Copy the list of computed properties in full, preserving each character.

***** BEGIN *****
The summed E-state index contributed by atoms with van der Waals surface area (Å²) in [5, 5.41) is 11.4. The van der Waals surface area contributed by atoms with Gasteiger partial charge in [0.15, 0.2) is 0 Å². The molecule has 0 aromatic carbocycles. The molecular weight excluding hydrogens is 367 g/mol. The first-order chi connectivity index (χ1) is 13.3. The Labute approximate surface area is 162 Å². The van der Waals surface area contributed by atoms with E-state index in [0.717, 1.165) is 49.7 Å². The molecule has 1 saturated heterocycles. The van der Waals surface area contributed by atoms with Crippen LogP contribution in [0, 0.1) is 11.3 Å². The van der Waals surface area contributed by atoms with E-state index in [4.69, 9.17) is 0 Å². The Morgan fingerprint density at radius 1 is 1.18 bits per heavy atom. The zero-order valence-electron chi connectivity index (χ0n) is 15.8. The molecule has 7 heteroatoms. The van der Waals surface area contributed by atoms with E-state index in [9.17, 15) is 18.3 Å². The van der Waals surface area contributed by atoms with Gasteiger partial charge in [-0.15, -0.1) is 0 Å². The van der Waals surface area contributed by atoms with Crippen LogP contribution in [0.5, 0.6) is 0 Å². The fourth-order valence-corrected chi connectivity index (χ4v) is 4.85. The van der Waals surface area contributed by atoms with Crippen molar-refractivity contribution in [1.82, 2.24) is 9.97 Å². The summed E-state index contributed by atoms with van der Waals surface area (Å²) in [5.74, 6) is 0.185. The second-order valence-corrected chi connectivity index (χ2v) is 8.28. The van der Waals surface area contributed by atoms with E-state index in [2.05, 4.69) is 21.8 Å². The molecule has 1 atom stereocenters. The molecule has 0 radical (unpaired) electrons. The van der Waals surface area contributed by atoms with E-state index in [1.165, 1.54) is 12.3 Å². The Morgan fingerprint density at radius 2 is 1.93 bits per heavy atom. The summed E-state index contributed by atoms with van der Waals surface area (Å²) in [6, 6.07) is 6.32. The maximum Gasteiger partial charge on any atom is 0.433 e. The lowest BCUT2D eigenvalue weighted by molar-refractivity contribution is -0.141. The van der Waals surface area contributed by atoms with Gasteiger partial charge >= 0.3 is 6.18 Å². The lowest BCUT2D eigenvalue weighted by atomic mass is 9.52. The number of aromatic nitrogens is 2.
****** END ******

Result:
The summed E-state index contributed by atoms with van der Waals surface area (Å²) in [5, 5.41) is 11.4. The van der Waals surface area contributed by atoms with Gasteiger partial charge in [0.15, 0.2) is 0 Å². The molecule has 0 aromatic carbocycles. The molecular weight excluding hydrogens is 367 g/mol. The first-order chi connectivity index (χ1) is 13.3. The Labute approximate surface area is 162 Å². The van der Waals surface area contributed by atoms with E-state index in [0.717, 1.165) is 49.7 Å². The molecule has 1 saturated heterocycles. The van der Waals surface area contributed by atoms with Crippen LogP contribution in [0, 0.1) is 11.3 Å². The van der Waals surface area contributed by atoms with E-state index in [4.69, 9.17) is 0 Å². The Morgan fingerprint density at radius 1 is 1.18 bits per heavy atom. The zero-order valence-electron chi connectivity index (χ0n) is 15.8. The molecule has 7 heteroatoms. The van der Waals surface area contributed by atoms with E-state index in [9.17, 15) is 18.3 Å². The van der Waals surface area contributed by atoms with Gasteiger partial charge in [-0.15, -0.1) is 0 Å². The van der Waals surface area contributed by atoms with Crippen LogP contribution in [0.5, 0.6) is 0 Å². The fourth-order valence-corrected chi connectivity index (χ4v) is 4.85. The van der Waals surface area contributed by atoms with Crippen molar-refractivity contribution in [1.82, 2.24) is 9.97 Å². The summed E-state index contributed by atoms with van der Waals surface area (Å²) in [5.74, 6) is 0.185. The second-order valence-corrected chi connectivity index (χ2v) is 8.28. The van der Waals surface area contributed by atoms with E-state index in [2.05, 4.69) is 21.8 Å². The molecule has 1 atom stereocenters. The molecule has 0 radical (unpaired) electrons. The van der Waals surface area contributed by atoms with E-state index in [1.165, 1.54) is 12.3 Å². The Morgan fingerprint density at radius 2 is 1.93 bits per heavy atom. The summed E-state index contributed by atoms with van der Waals surface area (Å²) in [6, 6.07) is 6.32. The maximum Gasteiger partial charge on any atom is 0.433 e. The lowest BCUT2D eigenvalue weighted by molar-refractivity contribution is -0.141. The van der Waals surface area contributed by atoms with Gasteiger partial charge >= 0.3 is 6.18 Å². The lowest BCUT2D eigenvalue weighted by atomic mass is 9.52. The number of aromatic nitrogens is 2.